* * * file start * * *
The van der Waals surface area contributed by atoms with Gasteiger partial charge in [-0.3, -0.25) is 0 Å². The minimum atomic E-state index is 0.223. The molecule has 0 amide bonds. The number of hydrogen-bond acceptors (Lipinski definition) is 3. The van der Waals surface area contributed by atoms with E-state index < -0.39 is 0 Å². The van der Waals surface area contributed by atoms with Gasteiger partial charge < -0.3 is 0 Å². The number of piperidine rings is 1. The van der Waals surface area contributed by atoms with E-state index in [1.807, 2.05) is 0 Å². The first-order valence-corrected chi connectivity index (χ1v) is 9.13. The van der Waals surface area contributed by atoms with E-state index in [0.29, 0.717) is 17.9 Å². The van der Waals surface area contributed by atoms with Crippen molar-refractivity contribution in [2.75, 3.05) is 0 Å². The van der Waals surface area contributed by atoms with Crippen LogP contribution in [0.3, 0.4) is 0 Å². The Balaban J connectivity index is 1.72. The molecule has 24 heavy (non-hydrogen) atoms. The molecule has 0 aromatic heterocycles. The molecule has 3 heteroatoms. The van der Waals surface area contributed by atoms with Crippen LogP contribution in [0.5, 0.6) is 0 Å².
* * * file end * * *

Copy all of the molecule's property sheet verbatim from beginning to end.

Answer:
The van der Waals surface area contributed by atoms with Gasteiger partial charge in [-0.3, -0.25) is 0 Å². The minimum atomic E-state index is 0.223. The molecule has 0 amide bonds. The number of hydrogen-bond acceptors (Lipinski definition) is 3. The van der Waals surface area contributed by atoms with E-state index < -0.39 is 0 Å². The van der Waals surface area contributed by atoms with Gasteiger partial charge < -0.3 is 0 Å². The number of piperidine rings is 1. The van der Waals surface area contributed by atoms with E-state index in [1.807, 2.05) is 0 Å². The first-order valence-corrected chi connectivity index (χ1v) is 9.13. The van der Waals surface area contributed by atoms with E-state index in [0.29, 0.717) is 17.9 Å². The van der Waals surface area contributed by atoms with Crippen molar-refractivity contribution in [2.75, 3.05) is 0 Å². The van der Waals surface area contributed by atoms with Crippen LogP contribution in [0.3, 0.4) is 0 Å². The Balaban J connectivity index is 1.72. The molecule has 24 heavy (non-hydrogen) atoms. The molecule has 0 aromatic heterocycles. The molecule has 3 heteroatoms. The van der Waals surface area contributed by atoms with Crippen LogP contribution in [0.5, 0.6) is 0 Å².